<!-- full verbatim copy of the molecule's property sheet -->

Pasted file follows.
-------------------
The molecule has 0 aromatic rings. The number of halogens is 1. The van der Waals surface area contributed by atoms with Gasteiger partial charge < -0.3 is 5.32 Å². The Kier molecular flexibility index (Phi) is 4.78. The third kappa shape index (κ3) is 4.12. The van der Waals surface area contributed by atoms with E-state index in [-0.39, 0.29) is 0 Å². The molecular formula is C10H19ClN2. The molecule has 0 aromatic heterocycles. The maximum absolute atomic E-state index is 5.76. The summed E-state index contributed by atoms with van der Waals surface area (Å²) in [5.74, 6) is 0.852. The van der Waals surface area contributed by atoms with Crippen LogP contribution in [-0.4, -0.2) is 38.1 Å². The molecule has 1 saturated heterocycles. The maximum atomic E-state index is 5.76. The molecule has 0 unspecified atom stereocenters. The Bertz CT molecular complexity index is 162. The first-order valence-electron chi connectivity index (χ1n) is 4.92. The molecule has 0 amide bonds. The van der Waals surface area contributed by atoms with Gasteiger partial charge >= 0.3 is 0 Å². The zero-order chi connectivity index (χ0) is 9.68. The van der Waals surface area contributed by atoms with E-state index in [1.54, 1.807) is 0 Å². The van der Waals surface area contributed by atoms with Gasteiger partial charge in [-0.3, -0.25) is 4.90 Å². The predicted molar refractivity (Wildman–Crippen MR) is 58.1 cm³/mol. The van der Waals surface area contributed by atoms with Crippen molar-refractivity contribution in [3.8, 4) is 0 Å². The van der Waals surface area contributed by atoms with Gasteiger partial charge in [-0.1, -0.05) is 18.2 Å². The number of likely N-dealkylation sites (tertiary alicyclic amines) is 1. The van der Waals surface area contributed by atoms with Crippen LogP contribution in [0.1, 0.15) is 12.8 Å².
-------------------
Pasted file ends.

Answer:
The molecule has 0 aromatic rings. The number of halogens is 1. The van der Waals surface area contributed by atoms with Gasteiger partial charge < -0.3 is 5.32 Å². The Kier molecular flexibility index (Phi) is 4.78. The third kappa shape index (κ3) is 4.12. The van der Waals surface area contributed by atoms with E-state index in [-0.39, 0.29) is 0 Å². The molecular formula is C10H19ClN2. The molecule has 0 aromatic heterocycles. The maximum absolute atomic E-state index is 5.76. The summed E-state index contributed by atoms with van der Waals surface area (Å²) in [5.74, 6) is 0.852. The van der Waals surface area contributed by atoms with Crippen LogP contribution in [-0.4, -0.2) is 38.1 Å². The molecule has 1 saturated heterocycles. The maximum atomic E-state index is 5.76. The molecule has 0 unspecified atom stereocenters. The Bertz CT molecular complexity index is 162. The first-order valence-electron chi connectivity index (χ1n) is 4.92. The molecule has 0 amide bonds. The van der Waals surface area contributed by atoms with Gasteiger partial charge >= 0.3 is 0 Å². The zero-order chi connectivity index (χ0) is 9.68. The van der Waals surface area contributed by atoms with E-state index in [1.54, 1.807) is 0 Å². The van der Waals surface area contributed by atoms with Gasteiger partial charge in [-0.3, -0.25) is 4.90 Å². The predicted molar refractivity (Wildman–Crippen MR) is 58.1 cm³/mol. The van der Waals surface area contributed by atoms with Crippen molar-refractivity contribution in [3.8, 4) is 0 Å². The van der Waals surface area contributed by atoms with Gasteiger partial charge in [-0.1, -0.05) is 18.2 Å². The number of likely N-dealkylation sites (tertiary alicyclic amines) is 1. The van der Waals surface area contributed by atoms with Crippen LogP contribution in [0.1, 0.15) is 12.8 Å².